Don’t think that you actually have to do any of these suggestions- these are just some of the things that I have done. Most importantly, let your lick lead you. Music is all about blazing your own path, and the inspiration for that is your curiosity. My lick has taught me a lot, but if I list everything that I have worked on with it, it gets interpreted as a sort of overwhelming list of things that you might feel you have to learn. Don’t think that way. I have a few books by people such as Ted Greene and Mick Goodrick that are more like encyclopedias. They are incredible and awesome books that have so much information; a lifetime’s worth, actually. I have spent many hours working on them, but when I look back on it, I don’t think I have learned very much from those books. I can imagine that these guys decided to write those books because they were excited about the new concepts they devised or found and wanted to show them to people. I would see the books as a mass of info that I had to learn. I have done similar things in my own teaching, in which I find a new way of making sense of the fretboard that I find exciting, and it quickly grows into mammoth proportions when I finally cover all of the avenues. I think that everyone would benefit from this approach and I want to share it with my students. When I show it to them,all I see is either confusion, or that overwhelmed, hopeless look. The concept that I find exciting and makes me want to dig farther and farther into it, loses something when it is presented to a student. They see it as more stuff to learn. But, if that student could be inspired to dig into a concept themselves, discovering new ways of seeing music and the guitar- that’s where real progress is made. Basically, you want to “write your own book”.


This concept is similar to the idea presented in my earlier blog about simplification.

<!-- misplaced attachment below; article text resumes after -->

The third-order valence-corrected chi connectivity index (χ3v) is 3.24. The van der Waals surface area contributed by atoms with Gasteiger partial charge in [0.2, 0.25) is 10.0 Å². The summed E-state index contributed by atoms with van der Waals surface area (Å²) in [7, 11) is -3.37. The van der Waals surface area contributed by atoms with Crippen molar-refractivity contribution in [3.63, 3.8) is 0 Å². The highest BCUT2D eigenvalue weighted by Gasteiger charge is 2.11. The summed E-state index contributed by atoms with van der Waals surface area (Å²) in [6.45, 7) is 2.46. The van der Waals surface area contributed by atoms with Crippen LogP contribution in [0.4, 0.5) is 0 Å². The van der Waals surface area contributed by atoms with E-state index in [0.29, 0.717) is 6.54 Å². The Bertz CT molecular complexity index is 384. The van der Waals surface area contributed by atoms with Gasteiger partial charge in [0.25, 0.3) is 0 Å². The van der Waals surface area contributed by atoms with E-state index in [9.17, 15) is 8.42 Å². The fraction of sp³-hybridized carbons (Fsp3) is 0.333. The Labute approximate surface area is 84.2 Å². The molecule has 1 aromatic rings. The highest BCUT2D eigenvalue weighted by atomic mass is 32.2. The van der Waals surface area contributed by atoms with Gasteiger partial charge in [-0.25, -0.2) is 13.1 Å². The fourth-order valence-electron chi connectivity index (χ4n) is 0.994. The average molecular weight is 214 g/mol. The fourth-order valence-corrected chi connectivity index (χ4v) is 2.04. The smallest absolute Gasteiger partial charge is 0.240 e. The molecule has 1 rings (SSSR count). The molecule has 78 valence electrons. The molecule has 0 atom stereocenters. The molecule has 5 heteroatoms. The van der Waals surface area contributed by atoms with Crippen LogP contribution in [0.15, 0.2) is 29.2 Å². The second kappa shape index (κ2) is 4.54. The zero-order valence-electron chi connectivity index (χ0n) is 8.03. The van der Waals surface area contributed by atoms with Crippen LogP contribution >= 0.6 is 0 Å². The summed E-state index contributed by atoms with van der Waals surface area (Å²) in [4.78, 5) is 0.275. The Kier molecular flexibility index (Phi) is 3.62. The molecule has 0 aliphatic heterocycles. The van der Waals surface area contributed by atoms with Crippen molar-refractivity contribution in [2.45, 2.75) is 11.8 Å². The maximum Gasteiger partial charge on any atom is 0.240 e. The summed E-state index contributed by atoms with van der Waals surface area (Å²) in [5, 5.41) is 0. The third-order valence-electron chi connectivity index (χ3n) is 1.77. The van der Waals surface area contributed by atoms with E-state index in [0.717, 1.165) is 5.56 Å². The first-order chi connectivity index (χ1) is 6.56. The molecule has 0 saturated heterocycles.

Don’t try to get better by adding more things to your collection of things that you “kind of“ know- instead, learn what you “kind of” know better.


By working on a lick like this, you become much closer to mastering it. This sort of approach then bleeds over into all of your other playing. If this lick helps you understand chords better, that becomes apparent in everything else you play.


Of course, this concept isn’t guaranteed to help you in every aspect of your playing, but it will help you in many ways. Every little bit counts.


There are no real rules here- only guidelines. If you choose a lick, and then a few days, or even a year later are unhappy with your choice, change it. Maybe you want to choose a chord progression instead of a lick. But the basic idea is to have one musical thing that you spend time playing every day and you get to know really well. If you find yourself saying “I need to improve my speed”, use your lick to create an exercise.


I once read about a Zen method of learning how to paint which involves painting the same plant every day for a year. That may sound like you would only become good at painting that one plant, but I don’t think so. I would expect that for the first few days or weeks it might be boring, but soon you would start digging deeper and finding new ways to paint that plant. Not only would you technique improve, but your ability to see objects would improve also. This lick is your plant that you explore daily.

The Secret To a Great Solo

The idea for this blog entry comes from a video I saw of Wynton Marsalis (probably my favorite musician of all time) giving a speech. In it, Wynton related a story in which he asked the great jazz baritone saxophonist Gerry Mulligan: “What is the secret to a great solo?”